Associative learning in ecosystems: Network level adaptation as an emergent propery of local selection
Ecosystems may exhibit collective adaptive properties that arise from natural selection operating on their component species. These properties include the ability of the ecosystem to return to specific configurations of species, in a manner highly analogous to mechanisms of associative learning in neural networks. This “memory” enables the ecosystem to return to a previous species composition after ecological disruption that may temporarily, but drastically alter species levels. In addition, preferred configurations of species become more stable over time, making them more resistant to future evolutionary perturbations. The longer an ecosystem remains at a specific composition, the stronger this memory becomes.
An ecosystem of species competing at the same trophic level was modelled through Lotka- Volterra dynamics. Each species is considered to have a resource utilisation profile (RUP) that determines that species’ level of competition with others. Species with similar RUPs compete for similar niches and tend to competitively exclude each other. Mutant members of each species have altered RUPs such that they compete with other species slightly differently than their parent populations. A key feature of this model is that mutations that reduce a species’ competition with another species compensate by increasing competition with others such that for any one species, its net levels of competition with all other species do not change via mutation.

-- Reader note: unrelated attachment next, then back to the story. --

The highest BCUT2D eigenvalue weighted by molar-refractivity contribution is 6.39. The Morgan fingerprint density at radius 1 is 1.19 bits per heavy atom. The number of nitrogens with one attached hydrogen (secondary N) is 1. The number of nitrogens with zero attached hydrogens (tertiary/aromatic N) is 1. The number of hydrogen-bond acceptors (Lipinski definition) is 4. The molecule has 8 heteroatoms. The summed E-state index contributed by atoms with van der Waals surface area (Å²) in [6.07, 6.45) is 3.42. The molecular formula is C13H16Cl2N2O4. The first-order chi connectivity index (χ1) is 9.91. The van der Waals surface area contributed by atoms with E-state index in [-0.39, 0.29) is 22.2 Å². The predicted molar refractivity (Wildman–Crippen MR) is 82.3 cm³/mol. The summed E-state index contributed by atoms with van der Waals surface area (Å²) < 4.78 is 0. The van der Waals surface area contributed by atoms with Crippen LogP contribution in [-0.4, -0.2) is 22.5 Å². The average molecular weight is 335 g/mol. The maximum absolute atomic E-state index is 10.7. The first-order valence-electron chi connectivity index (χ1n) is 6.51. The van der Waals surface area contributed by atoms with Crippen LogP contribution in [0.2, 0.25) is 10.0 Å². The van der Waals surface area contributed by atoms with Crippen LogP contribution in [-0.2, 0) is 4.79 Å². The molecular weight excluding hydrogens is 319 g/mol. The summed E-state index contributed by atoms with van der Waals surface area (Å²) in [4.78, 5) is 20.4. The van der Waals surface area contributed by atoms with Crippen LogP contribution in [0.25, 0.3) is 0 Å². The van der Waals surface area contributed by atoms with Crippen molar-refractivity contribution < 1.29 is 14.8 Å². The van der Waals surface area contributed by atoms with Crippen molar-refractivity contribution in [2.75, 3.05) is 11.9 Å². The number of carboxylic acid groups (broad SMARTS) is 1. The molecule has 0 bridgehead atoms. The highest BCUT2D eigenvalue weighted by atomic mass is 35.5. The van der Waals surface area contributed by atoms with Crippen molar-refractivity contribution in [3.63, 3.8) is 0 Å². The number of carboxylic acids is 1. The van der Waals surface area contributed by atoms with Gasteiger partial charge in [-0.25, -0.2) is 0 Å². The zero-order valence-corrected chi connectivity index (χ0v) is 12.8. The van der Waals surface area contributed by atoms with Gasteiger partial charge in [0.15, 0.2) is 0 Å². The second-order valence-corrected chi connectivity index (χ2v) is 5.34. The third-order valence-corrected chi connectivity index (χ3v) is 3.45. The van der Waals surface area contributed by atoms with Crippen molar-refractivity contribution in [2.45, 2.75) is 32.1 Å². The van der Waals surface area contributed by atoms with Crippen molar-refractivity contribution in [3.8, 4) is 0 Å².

Preserved mutations are those that increase the recipient’s growth rate. These mutations will be those that increase cooperation between species that co-occur at the expense of decreasing cooperation between species that do not. The nature of these changes in the network is equivalent to the premise in neuroscience that memories form when “neurons that fire together, wire together”. It is creation of these associations that gives this ecosystem model the ability to return to specific species configurations after a disruption.
Ecosystem-level adaptation has often been rejected as implausible as selection cannot ‘choose between’ ecosystems. This project demonstrates a simple mechanism by which an ecosystem can exhibit system level adaptation that is dependent only on natural selection operating on its component species.
Socio-technological System simulation: Self Organized Networks
Algorithms and computational methods: Evolutionary Algorithms
Transdisciplinary tags: Complex Systems